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Nearly half of Canadians didn’t use all their vacation days in 2022: survey

By Alexandra Mae Jones/ writer

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    Toronto, Ontario (CTV Network) — Almost half of Canadians reported that they didn’t use all their vacation days in 2022, with more than half says that they feel deprived of vacation time, according to a new report.

The data comes from the 2023 edition of Expedia’s annual “Vacation Deprivation Report,” a report which the travel brand has been commissioning since 2000. The 2023 report consisted of an online survey conducted by Northstar Research Partners, a global strategic research firm, between February 9 and March 3.

A total of 14,527 respondents were surveyed from across 16 countries in North America, South America, Europe and Asia.

Respondents were asked if they felt that they were vacation deprived — meaning that they didn’t have enough time off compared to how much they worked.

The report found that 62 per cent of working adults surveyed felt vacation deprived compared to last year’s 58 per cent.

The last time this figure was that high was in 2013, according to the report, making this the highest it has been in ten years.

Nine out of ten Canadians surveyed said they feel that regular vacations are a basic right.

In terms of countries, participants from Mexico were most likely to report that they were lacking vacation time, at 77 per cent, followed by France at 71 per cent and Germany with 70 per cent. Canadians came in eighth place, with 57 per cent reporting a lack of vacation time.

The percentage of Canadians reporting a lack of vacation time was two per cent higher than in last year’s report, when travel was still experiencing pandemic disruptions, and is the second highest rate seen in the past 10 years for Canadians.

Almost three out of four Canadians reported that the stress of the economy made them feel like they needed a vacation even more. Respondents from Ontario and British Columbia reported the highest levels of vacation deprivation, at 62 per cent, whereas just 48 per cent of respondents from Manitoba and Saskatchewan said they were lacking in vacation time.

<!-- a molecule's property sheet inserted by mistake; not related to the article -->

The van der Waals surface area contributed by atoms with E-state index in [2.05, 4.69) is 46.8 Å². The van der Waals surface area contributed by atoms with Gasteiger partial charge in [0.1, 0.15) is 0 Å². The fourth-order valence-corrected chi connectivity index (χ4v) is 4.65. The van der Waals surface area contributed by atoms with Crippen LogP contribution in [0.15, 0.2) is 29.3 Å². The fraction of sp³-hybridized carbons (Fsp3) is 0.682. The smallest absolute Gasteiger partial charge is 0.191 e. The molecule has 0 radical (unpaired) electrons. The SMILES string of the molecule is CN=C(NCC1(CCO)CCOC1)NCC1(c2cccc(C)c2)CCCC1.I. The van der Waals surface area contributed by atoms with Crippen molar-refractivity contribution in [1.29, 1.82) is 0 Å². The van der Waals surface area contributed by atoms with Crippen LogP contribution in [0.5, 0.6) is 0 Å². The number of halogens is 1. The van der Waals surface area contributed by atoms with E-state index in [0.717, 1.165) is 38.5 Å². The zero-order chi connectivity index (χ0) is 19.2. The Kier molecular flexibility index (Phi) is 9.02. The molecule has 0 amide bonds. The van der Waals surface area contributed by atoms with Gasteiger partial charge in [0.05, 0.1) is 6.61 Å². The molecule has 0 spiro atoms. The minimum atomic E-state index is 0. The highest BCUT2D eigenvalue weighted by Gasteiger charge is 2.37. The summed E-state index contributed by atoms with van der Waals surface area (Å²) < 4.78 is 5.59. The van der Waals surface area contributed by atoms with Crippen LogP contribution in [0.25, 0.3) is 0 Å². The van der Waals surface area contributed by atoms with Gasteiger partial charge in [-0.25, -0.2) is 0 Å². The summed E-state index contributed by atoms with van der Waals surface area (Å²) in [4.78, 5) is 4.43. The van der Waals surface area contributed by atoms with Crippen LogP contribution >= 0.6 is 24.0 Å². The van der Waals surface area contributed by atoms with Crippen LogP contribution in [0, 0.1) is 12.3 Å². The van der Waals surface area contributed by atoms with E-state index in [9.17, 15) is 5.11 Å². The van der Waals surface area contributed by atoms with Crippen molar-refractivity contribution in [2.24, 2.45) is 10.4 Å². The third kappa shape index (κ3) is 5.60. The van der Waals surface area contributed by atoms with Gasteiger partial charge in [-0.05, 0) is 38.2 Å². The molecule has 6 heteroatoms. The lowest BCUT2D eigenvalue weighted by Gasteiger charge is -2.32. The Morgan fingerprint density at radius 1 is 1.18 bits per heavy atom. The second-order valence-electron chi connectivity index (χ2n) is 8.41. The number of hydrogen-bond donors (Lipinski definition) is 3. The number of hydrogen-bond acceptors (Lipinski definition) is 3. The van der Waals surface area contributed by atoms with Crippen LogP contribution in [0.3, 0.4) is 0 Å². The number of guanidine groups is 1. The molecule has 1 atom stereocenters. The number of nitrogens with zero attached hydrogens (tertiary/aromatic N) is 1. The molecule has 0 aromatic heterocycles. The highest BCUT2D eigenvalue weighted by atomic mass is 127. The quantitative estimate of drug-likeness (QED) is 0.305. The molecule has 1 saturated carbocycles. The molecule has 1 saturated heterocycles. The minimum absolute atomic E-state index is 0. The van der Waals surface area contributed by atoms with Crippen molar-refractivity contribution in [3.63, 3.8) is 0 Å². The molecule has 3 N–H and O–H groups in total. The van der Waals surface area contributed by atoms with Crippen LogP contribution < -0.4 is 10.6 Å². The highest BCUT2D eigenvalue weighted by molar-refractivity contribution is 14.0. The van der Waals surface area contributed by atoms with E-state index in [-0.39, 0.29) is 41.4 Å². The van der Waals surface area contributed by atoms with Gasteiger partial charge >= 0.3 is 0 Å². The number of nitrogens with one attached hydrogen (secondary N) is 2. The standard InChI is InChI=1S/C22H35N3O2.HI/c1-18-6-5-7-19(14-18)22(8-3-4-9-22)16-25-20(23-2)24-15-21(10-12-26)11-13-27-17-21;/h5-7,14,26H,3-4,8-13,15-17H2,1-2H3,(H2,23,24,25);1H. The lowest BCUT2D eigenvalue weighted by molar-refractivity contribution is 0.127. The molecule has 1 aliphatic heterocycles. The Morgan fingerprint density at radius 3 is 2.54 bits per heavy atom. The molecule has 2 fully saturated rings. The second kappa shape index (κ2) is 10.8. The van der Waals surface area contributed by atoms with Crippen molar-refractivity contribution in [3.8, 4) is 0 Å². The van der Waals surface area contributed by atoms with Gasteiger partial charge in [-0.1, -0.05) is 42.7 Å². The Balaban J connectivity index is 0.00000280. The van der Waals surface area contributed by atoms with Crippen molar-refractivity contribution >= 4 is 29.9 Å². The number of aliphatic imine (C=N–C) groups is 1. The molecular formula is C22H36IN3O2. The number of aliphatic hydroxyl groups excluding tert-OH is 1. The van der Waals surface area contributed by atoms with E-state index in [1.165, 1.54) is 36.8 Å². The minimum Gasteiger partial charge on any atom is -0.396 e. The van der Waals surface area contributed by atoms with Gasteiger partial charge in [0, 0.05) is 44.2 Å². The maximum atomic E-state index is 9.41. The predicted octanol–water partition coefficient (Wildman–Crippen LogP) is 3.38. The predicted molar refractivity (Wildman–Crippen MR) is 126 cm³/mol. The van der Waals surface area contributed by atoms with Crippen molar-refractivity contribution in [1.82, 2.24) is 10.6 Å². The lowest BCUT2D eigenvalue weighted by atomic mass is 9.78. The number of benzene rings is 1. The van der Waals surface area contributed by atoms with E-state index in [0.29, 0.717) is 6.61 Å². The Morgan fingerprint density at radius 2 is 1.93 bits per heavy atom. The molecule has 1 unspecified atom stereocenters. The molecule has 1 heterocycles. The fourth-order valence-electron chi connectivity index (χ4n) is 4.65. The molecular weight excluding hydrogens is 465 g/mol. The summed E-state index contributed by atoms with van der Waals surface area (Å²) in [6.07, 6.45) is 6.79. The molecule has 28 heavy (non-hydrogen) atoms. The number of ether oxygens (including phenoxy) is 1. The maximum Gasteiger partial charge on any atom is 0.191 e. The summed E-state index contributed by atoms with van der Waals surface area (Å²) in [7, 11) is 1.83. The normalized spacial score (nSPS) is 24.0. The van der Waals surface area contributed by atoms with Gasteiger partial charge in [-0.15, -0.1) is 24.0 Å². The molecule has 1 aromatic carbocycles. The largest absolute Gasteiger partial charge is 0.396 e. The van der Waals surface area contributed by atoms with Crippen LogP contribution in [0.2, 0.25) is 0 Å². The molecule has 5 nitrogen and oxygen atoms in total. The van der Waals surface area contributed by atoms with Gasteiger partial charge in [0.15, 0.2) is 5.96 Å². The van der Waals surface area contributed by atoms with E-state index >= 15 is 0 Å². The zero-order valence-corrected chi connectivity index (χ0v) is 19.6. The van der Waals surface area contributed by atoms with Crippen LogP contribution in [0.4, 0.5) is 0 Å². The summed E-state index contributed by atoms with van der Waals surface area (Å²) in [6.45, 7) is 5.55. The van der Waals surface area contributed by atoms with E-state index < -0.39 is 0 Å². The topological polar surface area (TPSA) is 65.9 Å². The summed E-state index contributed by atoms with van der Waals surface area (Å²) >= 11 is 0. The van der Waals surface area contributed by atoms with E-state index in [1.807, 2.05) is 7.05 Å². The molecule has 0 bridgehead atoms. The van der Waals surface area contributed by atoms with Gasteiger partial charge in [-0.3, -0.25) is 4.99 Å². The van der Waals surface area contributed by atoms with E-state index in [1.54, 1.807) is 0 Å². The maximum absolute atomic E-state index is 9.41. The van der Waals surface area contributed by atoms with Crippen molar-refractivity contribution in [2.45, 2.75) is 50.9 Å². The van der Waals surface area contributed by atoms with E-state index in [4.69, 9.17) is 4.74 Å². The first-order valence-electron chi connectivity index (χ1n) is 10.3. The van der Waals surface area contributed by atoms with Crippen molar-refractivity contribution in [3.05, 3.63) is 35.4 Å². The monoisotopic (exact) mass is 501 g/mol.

When asked about the number of vacation days they were allotted, participants from the U.S., Mexico and Singapore received and used the fewest vacation days in 2022, at 12.5, 13.5 and 17 vacation days respectively.

However, Canada was only just above them. The Canadians surveyed received 19 vacation days a year on average and used 17 of them.

A total of 45 per cent of the Canadian respondents reported that they had left vacation days on the table in 2022, while 53 per cent stated they had used at least one vacation day to take care of a sick relative.

Participants from British Columbia took the most days off on average in 2022, at 30 days, while Albertans reported taking only an average of seven days off in 2022.

In Japan, the country whose participants reported the highest average number of vacation days, participants said they received 22 vacation days on average and used 26 days, taking extra days.

Japan topped the scale for vacation time in many categories. Japanese respondents were four times as likely to report that they vacationed every month (39 per cent) compared to respondents from the rest of the world (nine per cent).

When broken down by the industry, those in the airline industry had the highest levels of vacation deprivation, with 74 per cent of those respondents reporting they felt deprived. Retail workers had the lowest percentage who reported feeling deprived, but it was still more than half, at 56 per cent.

The report found a clear generational gap in terms of vacation as well. Baby boomers, the generation with the highest percentage of people who are retired, had the lowest percentage of vacation deprivation, with 43 per cent saying they felt they didn’t get enough vacation. Around 58 per cent of Gen X respondents, 66 per cent of millenials and 73 per cent of Gen Z reported feeling they didn’t get enough vacation.

Younger generations were also more likely to feel guilt about taking time off, with 68 per cent of Canadian Gen Z respondents feeling like they needed an excuse to take a vacation, compared to just 28 per cent for baby boomers.

Around 68 per cent of Canadians said they wished their companies would change their time-off policies, and 64 per cent said they would consider changing jobs if it would give them an opportunity for more vacation time.

Canadians who worked at a job that gave them unlimited vacation time reported taking an additional eight days off in 2022 compared to the average of other workers, and reported being 19 per cent less vacation deprived.

Canadians are hoping to travel this year, with 79 per cent saying they would be seeking less crowded destinations.


The annual study was commissioned from Feb. 9 to March 3, 2023 on behalf of Expedia by Northstar Research Partners and involved 14,527 respondents across North and South America, Europe and Asia-Pacific participating in panels. The results are considered accurate within one to four percentage points with 90 per cent confidence.

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